Having said all of this, I recognize fully that I've had the pleasure of operating in one America's best regions since the Beginning of Time ... BUT the sleazebags still hunt you down. Now they even have Web sites.

Work the Web a little yourself. Although, I have no firsthand knowledge, I am absolutely positive you can attract some activity from the Web. Without a site myself, I've even done a little bit since last summer.

Much to my surprise I have a brand new client 2,000 miles away who only does C.O.D.'s and EDI and is ONLY concerned about DELIVERY. I'm still scratching my A... aching forehead about how this one came about. Ain't gonna ask until someday when we're having a more casual conversation about an appraisal. They don't even call to check on the schedule. Of course, I fax a confirmation of the order and confirmation of contact and delivery reserving the right to alter either based on follow-through.

Stick you boot up their... and cash the check. Sounds like a song coming on...
 

Wally Jones

Senior Member
Joined
Jan 23, 2002
Professional Status
Certified Residential Appraiser
State
Florida
Tim,

Sounds like you've decided what to do about any future dealings with this lender and you've received some positve support from previous posters. If you still need some "printed word" stuff, how about something from the lender's rulebook? Fannie Mae Selling Guide, Part VII, Chapter 2:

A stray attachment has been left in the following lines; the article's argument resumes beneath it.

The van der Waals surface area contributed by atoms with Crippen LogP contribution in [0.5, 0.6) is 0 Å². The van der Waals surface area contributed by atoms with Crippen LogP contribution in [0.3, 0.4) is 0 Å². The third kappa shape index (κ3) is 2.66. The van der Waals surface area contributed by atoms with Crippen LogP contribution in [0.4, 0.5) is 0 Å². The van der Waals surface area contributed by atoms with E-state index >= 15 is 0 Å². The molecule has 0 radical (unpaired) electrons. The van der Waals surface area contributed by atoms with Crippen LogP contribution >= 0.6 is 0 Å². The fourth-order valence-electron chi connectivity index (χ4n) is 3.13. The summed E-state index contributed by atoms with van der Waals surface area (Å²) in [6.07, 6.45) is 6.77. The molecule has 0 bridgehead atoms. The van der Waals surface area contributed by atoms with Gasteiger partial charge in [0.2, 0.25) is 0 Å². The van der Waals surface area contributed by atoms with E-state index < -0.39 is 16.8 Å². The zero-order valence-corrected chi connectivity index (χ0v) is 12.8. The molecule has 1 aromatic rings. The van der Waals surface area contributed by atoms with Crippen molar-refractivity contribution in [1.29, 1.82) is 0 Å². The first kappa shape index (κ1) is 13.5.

"The lender must disclose to the appraiser any and all information about a security property that it is aware of if the information could affect either the marketability of the property or the appraiser's estimate of its market value. Specifically, the lender must make sure that it provides the appraiser with all appropriate financing data and sales concessions for the subject property that will be, or have been, granted by anyone associated with the transaction."

Or, you might express your concern that you were trying your best to comply with Fannie's recent "Announcement 02-02" in which it was indicated you might have your report turned over to your state's regulatory board for "lack of analysis of, and reporting on, the listing, offering, or contract of sale for the subject property" (page 2).

Not sure if this helps. Good luck.

Wally
 
Joined
Jan 13, 2002
Professional Status
Retired Appraiser
State
Florida
Very good answer Wally. I think that one is worth saving and printing for future use. Thanks!

Will you be in Orlando on 4/2?
 

Wally Jones

Senior Member
Joined
Jan 23, 2002
Professional Status
Certified Residential Appraiser
State
Florida
Hi Pam.

Thanks. Hope it helps Tim. The lender is so worried about what our guidance says they sometimes forget to look in the mirror. Reckon we're all guilty of that sometimes, though!

Still planning to be there on 4/2. My partner is going to Hawaii that week (durn, I didn't know our business had been THAT good! :eek: ), so there's still a small chance I'll have to (gulp) work. Have tried to keep the calendar clear, though.

Wally